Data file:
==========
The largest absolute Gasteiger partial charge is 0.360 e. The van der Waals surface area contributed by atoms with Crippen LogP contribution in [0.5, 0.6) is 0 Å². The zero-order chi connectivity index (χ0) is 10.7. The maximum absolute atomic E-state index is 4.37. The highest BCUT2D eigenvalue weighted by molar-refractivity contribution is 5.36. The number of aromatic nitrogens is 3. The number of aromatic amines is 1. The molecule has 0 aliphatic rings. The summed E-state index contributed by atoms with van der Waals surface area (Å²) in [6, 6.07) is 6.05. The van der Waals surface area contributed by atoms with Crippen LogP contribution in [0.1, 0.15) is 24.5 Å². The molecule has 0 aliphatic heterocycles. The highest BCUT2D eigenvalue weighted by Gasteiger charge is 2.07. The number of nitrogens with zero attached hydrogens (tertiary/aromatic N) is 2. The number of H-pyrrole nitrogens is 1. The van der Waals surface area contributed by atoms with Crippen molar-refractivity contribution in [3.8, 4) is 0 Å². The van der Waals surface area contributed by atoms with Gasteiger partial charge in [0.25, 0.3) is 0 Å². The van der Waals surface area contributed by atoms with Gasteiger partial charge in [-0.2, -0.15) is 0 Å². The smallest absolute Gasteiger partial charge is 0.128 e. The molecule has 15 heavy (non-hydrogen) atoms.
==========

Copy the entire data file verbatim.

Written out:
The largest absolute Gasteiger partial charge is 0.360 e. The van der Waals surface area contributed by atoms with Crippen LogP contribution in [0.5, 0.6) is 0 Å². The zero-order chi connectivity index (χ0) is 10.7. The maximum absolute atomic E-state index is 4.37. The highest BCUT2D eigenvalue weighted by molar-refractivity contribution is 5.36. The number of aromatic nitrogens is 3. The number of aromatic amines is 1. The molecule has 0 aliphatic rings. The summed E-state index contributed by atoms with van der Waals surface area (Å²) in [6, 6.07) is 6.05. The van der Waals surface area contributed by atoms with Crippen LogP contribution in [0.1, 0.15) is 24.5 Å². The molecule has 0 aliphatic heterocycles. The highest BCUT2D eigenvalue weighted by Gasteiger charge is 2.07. The number of nitrogens with zero attached hydrogens (tertiary/aromatic N) is 2. The number of H-pyrrole nitrogens is 1. The van der Waals surface area contributed by atoms with Crippen molar-refractivity contribution in [3.8, 4) is 0 Å². The van der Waals surface area contributed by atoms with Gasteiger partial charge in [0.25, 0.3) is 0 Å². The van der Waals surface area contributed by atoms with Gasteiger partial charge in [-0.2, -0.15) is 0 Å². The smallest absolute Gasteiger partial charge is 0.128 e. The molecule has 15 heavy (non-hydrogen) atoms.